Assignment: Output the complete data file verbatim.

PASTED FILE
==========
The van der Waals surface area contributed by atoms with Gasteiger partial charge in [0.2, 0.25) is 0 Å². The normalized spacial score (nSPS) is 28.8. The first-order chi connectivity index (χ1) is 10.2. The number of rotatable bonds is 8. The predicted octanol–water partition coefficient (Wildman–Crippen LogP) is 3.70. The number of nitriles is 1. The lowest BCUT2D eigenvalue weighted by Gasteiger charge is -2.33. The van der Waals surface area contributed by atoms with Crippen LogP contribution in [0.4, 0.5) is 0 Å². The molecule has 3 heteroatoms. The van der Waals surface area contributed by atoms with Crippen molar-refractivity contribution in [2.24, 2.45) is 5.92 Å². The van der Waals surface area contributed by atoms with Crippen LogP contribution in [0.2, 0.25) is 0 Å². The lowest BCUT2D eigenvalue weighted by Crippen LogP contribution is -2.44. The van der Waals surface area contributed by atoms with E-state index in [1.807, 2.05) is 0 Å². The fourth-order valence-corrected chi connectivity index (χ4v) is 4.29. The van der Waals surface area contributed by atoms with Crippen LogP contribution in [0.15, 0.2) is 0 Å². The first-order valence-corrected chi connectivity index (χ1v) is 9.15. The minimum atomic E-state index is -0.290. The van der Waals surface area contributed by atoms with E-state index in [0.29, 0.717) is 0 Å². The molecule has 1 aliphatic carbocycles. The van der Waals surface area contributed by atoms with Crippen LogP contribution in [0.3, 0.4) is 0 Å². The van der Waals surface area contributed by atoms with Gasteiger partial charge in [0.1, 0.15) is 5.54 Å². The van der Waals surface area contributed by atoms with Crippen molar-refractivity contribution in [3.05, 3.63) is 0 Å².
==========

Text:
The van der Waals surface area contributed by atoms with Gasteiger partial charge in [0.2, 0.25) is 0 Å². The normalized spacial score (nSPS) is 28.8. The first-order chi connectivity index (χ1) is 10.2. The number of rotatable bonds is 8. The predicted octanol–water partition coefficient (Wildman–Crippen LogP) is 3.70. The number of nitriles is 1. The lowest BCUT2D eigenvalue weighted by Gasteiger charge is -2.33. The van der Waals surface area contributed by atoms with Crippen LogP contribution in [0.4, 0.5) is 0 Å². The molecule has 3 heteroatoms. The van der Waals surface area contributed by atoms with Crippen molar-refractivity contribution in [2.24, 2.45) is 5.92 Å². The van der Waals surface area contributed by atoms with Crippen LogP contribution in [0.2, 0.25) is 0 Å². The lowest BCUT2D eigenvalue weighted by Crippen LogP contribution is -2.44. The van der Waals surface area contributed by atoms with E-state index in [1.807, 2.05) is 0 Å². The fourth-order valence-corrected chi connectivity index (χ4v) is 4.29. The van der Waals surface area contributed by atoms with Crippen LogP contribution in [0.15, 0.2) is 0 Å². The first-order valence-corrected chi connectivity index (χ1v) is 9.15. The minimum atomic E-state index is -0.290. The van der Waals surface area contributed by atoms with E-state index in [0.29, 0.717) is 0 Å². The molecule has 1 aliphatic carbocycles. The van der Waals surface area contributed by atoms with Crippen LogP contribution in [0.3, 0.4) is 0 Å². The van der Waals surface area contributed by atoms with Gasteiger partial charge in [0.1, 0.15) is 5.54 Å². The van der Waals surface area contributed by atoms with Crippen molar-refractivity contribution in [3.05, 3.63) is 0 Å².